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Comparing a NEW DPF to Reconditioned Filters

When it comes to purchasing replacement DPF filters, we know you not only have options but questions as well.

Questions ranging all over the board, like:

Is this replacement filter as good as my original?

What is the warranty coverage?

Will this filter change the performance of my truck?

Is more backpressure better for my truck?

Won't a reconditioned filter be cheaper than a new one?  

 

Well, those questions are easy to work through by exploring and explaining the Max Filter production process.

But one of the more intriguing topics that come up is the comparison of a new diesel particulate filter versus a reconditioned unit.

 

In many cases, customers either believe or have been told that a reconditioned or remanufactured replacement DPF filter is a new filter. Well at American Radiator, we know that simply is not the case.

Here are some key points you should consider when purchasing aftermarket DPF systems:

Remanufactured do not use all new components.

There's no way of knowing with complete certainty how many times the cordierite has been baked.

The warranty, if one is even offered, will most likely fall short of industry standards. And remember our Max Filter DPF's offer a Lifetime Limited Warranty.

And when you work through the numbers, it will cost you more over a 5 year period to purchase remanufactured or reconditioned replacement DPF filters versus a new Max Filter.

To further explain, let's work through the numbers.

Let's say you can purchase a reman DPF for $800. And for this example, we will even throw in that you receive full core credit, which in many cases does not happen.

Many companies do not recommend cleaning a reman diesel particulate filter. Instead, you are instructed to replace the filter annually at the scheduled time of maintenance. Using that approach over a five-year time frame, your investment for remanufactured diesel particulate filters will be $4000. And that's if you get 100% of your core charge back, and do not have any issues that a warranty would typically cover.

 

Now let us compare the reconditioned expense to the cost of a new Max Filter from American Radiator. We will use an acquisition price of $1800 and a baked cleaning cost of $275. Over the course of the same five-year period, a new filter that is properly cleaned will cost you $2900. And remember, the new Max Filter aftermarket DPF systems from American Radiator include a lifetime warranty covering manufacturer defects.

 

Still need some further proof that remanufactured filters are not equal to new diesel particulate filters? Take a look at this recent amendment from CARB:

APPENDIX A
PROPOSED REGULATION ORDER
Amend section 2222, Article 2, Chapter 4, Division 3, Title 13, California Code of Regulations, to read as follows:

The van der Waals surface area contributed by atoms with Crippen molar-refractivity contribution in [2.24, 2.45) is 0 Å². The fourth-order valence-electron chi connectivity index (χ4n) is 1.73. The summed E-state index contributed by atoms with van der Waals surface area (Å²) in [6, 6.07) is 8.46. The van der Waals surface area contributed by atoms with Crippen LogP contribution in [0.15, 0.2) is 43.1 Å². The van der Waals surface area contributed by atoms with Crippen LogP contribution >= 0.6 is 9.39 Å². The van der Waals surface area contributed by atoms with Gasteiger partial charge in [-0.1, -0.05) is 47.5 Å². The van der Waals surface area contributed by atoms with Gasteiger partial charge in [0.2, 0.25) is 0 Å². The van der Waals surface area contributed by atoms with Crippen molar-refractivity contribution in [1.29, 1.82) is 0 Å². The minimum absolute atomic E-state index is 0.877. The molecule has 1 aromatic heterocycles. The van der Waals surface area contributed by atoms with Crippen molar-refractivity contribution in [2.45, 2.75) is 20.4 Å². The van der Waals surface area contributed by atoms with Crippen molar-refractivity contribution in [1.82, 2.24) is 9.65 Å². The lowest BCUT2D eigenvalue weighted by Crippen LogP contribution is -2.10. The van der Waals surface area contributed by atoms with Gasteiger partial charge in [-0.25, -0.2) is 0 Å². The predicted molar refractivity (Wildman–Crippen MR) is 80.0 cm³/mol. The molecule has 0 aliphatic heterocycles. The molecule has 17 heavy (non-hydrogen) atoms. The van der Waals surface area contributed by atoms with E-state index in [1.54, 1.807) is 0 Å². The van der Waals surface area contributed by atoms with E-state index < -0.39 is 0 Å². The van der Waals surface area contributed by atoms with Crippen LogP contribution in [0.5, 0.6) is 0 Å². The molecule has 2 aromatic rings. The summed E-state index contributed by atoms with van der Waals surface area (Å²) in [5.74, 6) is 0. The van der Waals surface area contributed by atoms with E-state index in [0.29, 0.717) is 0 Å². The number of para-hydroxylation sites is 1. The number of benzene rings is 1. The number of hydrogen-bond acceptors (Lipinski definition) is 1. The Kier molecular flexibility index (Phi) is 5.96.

Chapter 4. Criteria for the Evaluation of Motor Vehicle Pollution Control
Devices and Fuel Additives
Article 2. Aftermarket Parts
(Note: The proposed amendments are shown in underline to indicate additions and strikeout to indicate deletions from the existing regulatory text. “[No change]” indicates that regulatory language not being amended is not shown.
§ 2222. Add-On Parts and Modified Parts.
(a)- (j) [No Change]
(k) (1) The Executive Officer shall exempt new aftermarket diesel particulate filters for on-road heavy-duty diesel engines from the prohibitions of California Vehicle Code section 27156 based on an evaluation conducted in accordance with the "California Evaluation Procedure for New Aftermarket Diesel Particulate Filters Intended as Modified Parts For 2007 Through 2009 Model Year On-Road Heavy-Duty Diesel Engines," as adopted on [INSERT DATE], which is incorporated by reference herein.
(2) No person shall install, sell, offer for sale, or advertise any new aftermarket diesel particulate filter for on-road heavy-duty diesel engines in California unless it has been exempted pursuant to the procedures as provided in this subsection.
(3) For the purposes of this regulation, a new aftermarket diesel particulate filter is a diesel particulate filter which is constructed of all new materials, is not a replacement part as defined in Title 13, California Code of Regulations, section 1900, and is not an original equipment diesel particulate filter. A diesel particulate filter which includes any new material or construction not equivalent to the materials or construction of the original equipment diesel particulate filter (e.g., an original equipment diesel particulate filter can with a new non-original equipment substrate) shall also be considered a new aftermarket diesel particulate filter.
(4) For the purposes of this regulation, the term “original equipment diesel particulate filter” is a new diesel particulate filter that is originally installed in a new on-road heavy-duty diesel engine’s certified emission control system.
(5) No person shall install, sell, offer for sale, or advertise any used, remanufactured, refurbished, recycled, or salvaged diesel particulate filter in California.
(6) For the purposes of this regulation, a “used diesel particulate filter” is a diesel particulate filter which is not a new aftermarket diesel particulate filter as defined in subsection (k)(3), or a replacement part as defined in section 1900.
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NOTE: Authority cited: Sections 39600, 39601, 43000, 43000.5, 43011 and 43107, Health and Safety Code; and Sections 27156, 38391 and 38395, Vehicle Code. Reference: Sections 39002, 39003, 39500, 43000, 43000.5, 43009.5, 43011, 43107, 43204, 43205, 43205.5 and 43644, Health and Safety Code; and Sections 27156, 38391 and 38395, Vehicle Code.

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